Last night's debate was the funniest political program in our nation's history. Nothing really comes close.
There have been moments, obviously. Bush ducking a shoe. Admiral Stockdale saying "Who am I? Why am I here?" Sarah Palin being interviewed while a man in the background beheaded turkeys was a classic.
But for comic staying power and sheer WTF factor last night's debate went beyond 11. By my count there were over a dozen genuine laugh-out-loud moments. Mike Huckabee bringing pimps into a presidential debate for the first time ever was a landmark moment. Jeb Bush's attempt at a one-liner, "They call me Veto Corrleone," made millions of adults cringe at the same time. Then there was Megyn Kelly's brain-busting toss to commercial near the end:
KELLY: We have to stand you by, because after the break, we're going to let the candidates make their closing statements, their final thoughts, and… God.
Is it really possible we made it this far in the television era without reaching this point: We'll be right back – with God!
God was really the only character missing from that debate last night. Almost everyone else was there, in the repartee if not in person: Rosie O'Donnell, LeBron James, Putin, St. Peter, St. Reagan, Siamese twins, pigs, dogs, slobs, a gay friend of John Kasich, etc. The list went on and on. It was a real parade of stars.
Of course the main character was Donald Trump, who dominated the time-of-possession game and spoke nearly 500 words more than the next closest competitor. In thinking about what actually happened last night, i.e. what was meaningful as opposed to merely lurid and entertaining, you have to start with the performance of Trump, who might just have lured the Republican Party into a trap from which it will not escape.
There was clearly an effort last night by Republican party interests to knock Trump off his frontrunner pedestal. We saw ambush tactics from the start.
Bret Baier started the whole thing off by asking the candidates to promise they wouldn't run on a third-party ticket. Trump declined, highlighting his non-Republican-ness. Megyn Kelly followed up by asking Trump to defend his record of calling women "fat pigs" and "disgusting animals" and then made his probable inability to score female votes in a race against Hillary part of her question.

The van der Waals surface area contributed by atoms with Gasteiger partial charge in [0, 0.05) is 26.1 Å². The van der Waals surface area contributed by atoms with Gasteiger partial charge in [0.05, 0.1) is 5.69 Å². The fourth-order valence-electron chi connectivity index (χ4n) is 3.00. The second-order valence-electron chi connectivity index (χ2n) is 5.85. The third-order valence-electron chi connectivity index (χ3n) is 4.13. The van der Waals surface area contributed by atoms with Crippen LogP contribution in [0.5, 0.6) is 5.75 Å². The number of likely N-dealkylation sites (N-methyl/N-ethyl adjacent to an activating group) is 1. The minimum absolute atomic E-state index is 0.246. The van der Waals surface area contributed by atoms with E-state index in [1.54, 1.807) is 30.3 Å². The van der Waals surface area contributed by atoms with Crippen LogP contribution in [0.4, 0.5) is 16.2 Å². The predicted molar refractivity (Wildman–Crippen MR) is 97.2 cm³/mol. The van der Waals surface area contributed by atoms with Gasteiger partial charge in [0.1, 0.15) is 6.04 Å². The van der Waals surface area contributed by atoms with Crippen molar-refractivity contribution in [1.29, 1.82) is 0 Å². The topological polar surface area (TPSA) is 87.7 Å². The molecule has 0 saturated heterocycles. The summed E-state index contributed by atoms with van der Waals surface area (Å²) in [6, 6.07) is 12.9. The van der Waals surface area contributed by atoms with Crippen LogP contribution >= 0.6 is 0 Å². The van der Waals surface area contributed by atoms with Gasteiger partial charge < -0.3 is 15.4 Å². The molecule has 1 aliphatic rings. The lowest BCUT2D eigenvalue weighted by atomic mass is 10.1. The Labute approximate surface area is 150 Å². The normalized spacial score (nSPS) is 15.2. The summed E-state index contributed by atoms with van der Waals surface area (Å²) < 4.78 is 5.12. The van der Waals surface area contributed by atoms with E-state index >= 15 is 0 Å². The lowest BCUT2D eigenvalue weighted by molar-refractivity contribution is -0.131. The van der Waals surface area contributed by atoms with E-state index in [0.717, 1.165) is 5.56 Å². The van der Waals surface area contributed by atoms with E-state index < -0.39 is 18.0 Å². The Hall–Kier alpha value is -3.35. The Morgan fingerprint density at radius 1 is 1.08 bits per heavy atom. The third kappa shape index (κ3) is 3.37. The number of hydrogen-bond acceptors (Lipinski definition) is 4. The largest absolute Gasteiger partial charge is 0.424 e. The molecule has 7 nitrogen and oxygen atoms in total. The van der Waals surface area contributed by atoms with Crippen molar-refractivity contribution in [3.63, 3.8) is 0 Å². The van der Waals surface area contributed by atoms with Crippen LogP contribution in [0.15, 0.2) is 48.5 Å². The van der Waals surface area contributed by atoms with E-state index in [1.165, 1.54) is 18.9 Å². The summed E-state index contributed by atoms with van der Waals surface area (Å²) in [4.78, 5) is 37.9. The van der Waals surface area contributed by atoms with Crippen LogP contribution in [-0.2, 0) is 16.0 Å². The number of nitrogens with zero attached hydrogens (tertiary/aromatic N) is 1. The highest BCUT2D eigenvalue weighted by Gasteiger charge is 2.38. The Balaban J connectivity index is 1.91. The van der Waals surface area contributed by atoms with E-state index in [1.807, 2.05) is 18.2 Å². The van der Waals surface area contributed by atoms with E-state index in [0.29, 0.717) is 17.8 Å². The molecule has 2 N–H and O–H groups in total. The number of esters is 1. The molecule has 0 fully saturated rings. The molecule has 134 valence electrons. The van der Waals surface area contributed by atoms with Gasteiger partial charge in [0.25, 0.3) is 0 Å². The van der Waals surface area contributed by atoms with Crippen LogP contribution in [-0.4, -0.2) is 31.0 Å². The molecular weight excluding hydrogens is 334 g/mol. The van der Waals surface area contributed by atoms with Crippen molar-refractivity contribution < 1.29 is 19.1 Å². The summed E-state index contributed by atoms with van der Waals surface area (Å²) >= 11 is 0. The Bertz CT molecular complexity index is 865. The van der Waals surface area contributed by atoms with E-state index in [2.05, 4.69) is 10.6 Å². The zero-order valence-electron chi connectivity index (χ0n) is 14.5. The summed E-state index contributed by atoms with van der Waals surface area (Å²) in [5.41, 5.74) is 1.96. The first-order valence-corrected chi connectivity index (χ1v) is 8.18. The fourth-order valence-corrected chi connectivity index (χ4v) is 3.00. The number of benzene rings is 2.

Later questions targeted Trump's heretical views on abortion and health care, and his history of donating money to the likes of Hillary Clinton and Nancy Pelosi.
No other candidate got anything near this kind of treatment in the debate. A more typical question was Baier softballing Mike Huckabee, asking: "Is the government simply too big for any one person, even a Republican, to shrink?"
Then there was the postgame show. Fox had pollster Frank Luntz come on and speak with a "focus group" that expressed concern about the damage Trump will do to the party. One respondent said Trump was "splitting the party," while another said, "If he runs third party, Republicans lose. Period."
The uninspiring showing in the Luntz group contrasted with some other post-debate surveys, including one on the Drudge Report showing Trump as the clear winner of the debate.
That Fox and the other "contestants" onstage were ganging up on Trump was clear enough, but it hasn't stopped there. Trump is now also seeing a wave of punditry pieces flowing in from traditional conservative outlets slamming his campaign. The National Review's Jonah Goldberg wrote a long piece this month, "Trump fans, it's time for an intervention."
Stung by Trump's criticism of him as a guy who "couldn't buy a pair of pants," Goldberg blasted Trump as a grifter and a RINO who is easier to believe as a "stalking horse for his dear friend Hillary" than as a Republican nominee.
Meanwhile, Rich Lowry at the Review called the debate a "fabulously awful" night for Trump. He slobbered over the rest of the field. He said Bush "made no mistakes, " Christie was "forceful," Carson was "winsome," Kasich "more of a presence than I would have thought," and Huckabee was "incapable of having a bad debate."